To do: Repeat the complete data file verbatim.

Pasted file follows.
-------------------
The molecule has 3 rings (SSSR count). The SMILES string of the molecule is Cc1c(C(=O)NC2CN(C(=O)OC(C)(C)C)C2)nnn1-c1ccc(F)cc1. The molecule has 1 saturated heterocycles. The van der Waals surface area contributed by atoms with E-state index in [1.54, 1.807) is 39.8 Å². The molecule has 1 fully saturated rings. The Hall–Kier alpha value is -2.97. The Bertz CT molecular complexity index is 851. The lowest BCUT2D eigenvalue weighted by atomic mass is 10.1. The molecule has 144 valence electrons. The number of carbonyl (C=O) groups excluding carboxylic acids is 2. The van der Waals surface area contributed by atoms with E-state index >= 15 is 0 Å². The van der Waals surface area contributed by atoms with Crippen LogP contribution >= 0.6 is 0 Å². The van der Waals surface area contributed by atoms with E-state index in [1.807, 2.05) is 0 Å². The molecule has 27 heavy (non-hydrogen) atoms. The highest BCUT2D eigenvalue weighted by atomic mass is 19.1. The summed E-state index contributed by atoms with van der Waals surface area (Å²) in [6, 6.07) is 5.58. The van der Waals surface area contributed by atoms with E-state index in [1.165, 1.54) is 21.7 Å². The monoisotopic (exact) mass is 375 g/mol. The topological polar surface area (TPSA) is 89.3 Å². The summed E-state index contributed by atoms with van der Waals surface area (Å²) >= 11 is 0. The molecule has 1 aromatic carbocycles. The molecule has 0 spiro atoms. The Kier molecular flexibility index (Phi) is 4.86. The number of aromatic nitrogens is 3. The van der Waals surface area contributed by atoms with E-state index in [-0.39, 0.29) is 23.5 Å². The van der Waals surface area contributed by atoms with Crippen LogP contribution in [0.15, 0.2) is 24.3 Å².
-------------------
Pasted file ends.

The molecule has 3 rings (SSSR count). The SMILES string of the molecule is Cc1c(C(=O)NC2CN(C(=O)OC(C)(C)C)C2)nnn1-c1ccc(F)cc1. The molecule has 1 saturated heterocycles. The van der Waals surface area contributed by atoms with E-state index in [1.54, 1.807) is 39.8 Å². The molecule has 1 fully saturated rings. The Hall–Kier alpha value is -2.97. The Bertz CT molecular complexity index is 851. The lowest BCUT2D eigenvalue weighted by atomic mass is 10.1. The molecule has 144 valence electrons. The number of carbonyl (C=O) groups excluding carboxylic acids is 2. The van der Waals surface area contributed by atoms with E-state index >= 15 is 0 Å². The van der Waals surface area contributed by atoms with Crippen LogP contribution >= 0.6 is 0 Å². The van der Waals surface area contributed by atoms with E-state index in [1.807, 2.05) is 0 Å². The molecule has 27 heavy (non-hydrogen) atoms. The highest BCUT2D eigenvalue weighted by atomic mass is 19.1. The summed E-state index contributed by atoms with van der Waals surface area (Å²) in [6, 6.07) is 5.58. The van der Waals surface area contributed by atoms with E-state index in [1.165, 1.54) is 21.7 Å². The monoisotopic (exact) mass is 375 g/mol. The topological polar surface area (TPSA) is 89.3 Å². The summed E-state index contributed by atoms with van der Waals surface area (Å²) >= 11 is 0. The molecule has 1 aromatic carbocycles. The molecule has 0 spiro atoms. The Kier molecular flexibility index (Phi) is 4.86. The number of aromatic nitrogens is 3. The van der Waals surface area contributed by atoms with E-state index in [-0.39, 0.29) is 23.5 Å². The van der Waals surface area contributed by atoms with Crippen LogP contribution in [0.15, 0.2) is 24.3 Å².